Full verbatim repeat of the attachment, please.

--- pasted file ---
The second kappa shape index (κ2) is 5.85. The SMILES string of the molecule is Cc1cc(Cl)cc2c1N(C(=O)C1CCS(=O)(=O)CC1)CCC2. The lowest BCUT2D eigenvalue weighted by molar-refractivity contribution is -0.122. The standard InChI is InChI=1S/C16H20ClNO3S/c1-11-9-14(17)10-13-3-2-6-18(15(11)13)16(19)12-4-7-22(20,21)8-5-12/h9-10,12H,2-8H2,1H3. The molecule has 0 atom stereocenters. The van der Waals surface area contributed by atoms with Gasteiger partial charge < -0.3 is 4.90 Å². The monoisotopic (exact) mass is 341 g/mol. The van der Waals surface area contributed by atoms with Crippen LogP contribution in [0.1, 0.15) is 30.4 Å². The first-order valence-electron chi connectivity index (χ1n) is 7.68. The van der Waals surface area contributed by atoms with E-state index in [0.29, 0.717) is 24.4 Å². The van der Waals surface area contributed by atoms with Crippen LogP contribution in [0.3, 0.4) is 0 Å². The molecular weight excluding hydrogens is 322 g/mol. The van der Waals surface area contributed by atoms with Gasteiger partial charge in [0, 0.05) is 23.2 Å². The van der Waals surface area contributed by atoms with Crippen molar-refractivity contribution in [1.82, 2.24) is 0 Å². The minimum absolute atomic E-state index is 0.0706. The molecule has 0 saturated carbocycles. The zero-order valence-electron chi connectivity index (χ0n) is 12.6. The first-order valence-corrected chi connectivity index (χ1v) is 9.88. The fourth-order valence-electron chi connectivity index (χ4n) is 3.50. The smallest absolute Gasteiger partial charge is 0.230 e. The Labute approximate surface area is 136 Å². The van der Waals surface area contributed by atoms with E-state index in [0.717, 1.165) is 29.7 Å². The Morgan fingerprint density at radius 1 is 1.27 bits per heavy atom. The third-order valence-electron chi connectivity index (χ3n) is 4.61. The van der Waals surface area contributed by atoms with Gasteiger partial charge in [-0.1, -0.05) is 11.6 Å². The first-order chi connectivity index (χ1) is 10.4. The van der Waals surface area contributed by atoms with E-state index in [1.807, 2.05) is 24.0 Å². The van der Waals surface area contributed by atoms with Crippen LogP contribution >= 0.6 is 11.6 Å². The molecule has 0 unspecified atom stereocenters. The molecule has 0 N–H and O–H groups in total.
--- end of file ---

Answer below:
The second kappa shape index (κ2) is 5.85. The SMILES string of the molecule is Cc1cc(Cl)cc2c1N(C(=O)C1CCS(=O)(=O)CC1)CCC2. The lowest BCUT2D eigenvalue weighted by molar-refractivity contribution is -0.122. The standard InChI is InChI=1S/C16H20ClNO3S/c1-11-9-14(17)10-13-3-2-6-18(15(11)13)16(19)12-4-7-22(20,21)8-5-12/h9-10,12H,2-8H2,1H3. The molecule has 0 atom stereocenters. The van der Waals surface area contributed by atoms with Gasteiger partial charge < -0.3 is 4.90 Å². The monoisotopic (exact) mass is 341 g/mol. The van der Waals surface area contributed by atoms with Crippen LogP contribution in [0.1, 0.15) is 30.4 Å². The first-order valence-electron chi connectivity index (χ1n) is 7.68. The van der Waals surface area contributed by atoms with E-state index in [0.29, 0.717) is 24.4 Å². The van der Waals surface area contributed by atoms with Crippen LogP contribution in [0.3, 0.4) is 0 Å². The molecular weight excluding hydrogens is 322 g/mol. The van der Waals surface area contributed by atoms with Gasteiger partial charge in [0, 0.05) is 23.2 Å². The van der Waals surface area contributed by atoms with Crippen molar-refractivity contribution in [1.82, 2.24) is 0 Å². The minimum absolute atomic E-state index is 0.0706. The molecule has 0 saturated carbocycles. The zero-order valence-electron chi connectivity index (χ0n) is 12.6. The first-order valence-corrected chi connectivity index (χ1v) is 9.88. The fourth-order valence-electron chi connectivity index (χ4n) is 3.50. The smallest absolute Gasteiger partial charge is 0.230 e. The Labute approximate surface area is 136 Å². The van der Waals surface area contributed by atoms with E-state index in [0.717, 1.165) is 29.7 Å². The Morgan fingerprint density at radius 1 is 1.27 bits per heavy atom. The third-order valence-electron chi connectivity index (χ3n) is 4.61. The van der Waals surface area contributed by atoms with Gasteiger partial charge in [-0.1, -0.05) is 11.6 Å². The first-order chi connectivity index (χ1) is 10.4. The van der Waals surface area contributed by atoms with E-state index in [1.807, 2.05) is 24.0 Å². The van der Waals surface area contributed by atoms with Crippen LogP contribution >= 0.6 is 11.6 Å². The molecule has 0 unspecified atom stereocenters. The molecule has 0 N–H and O–H groups in total.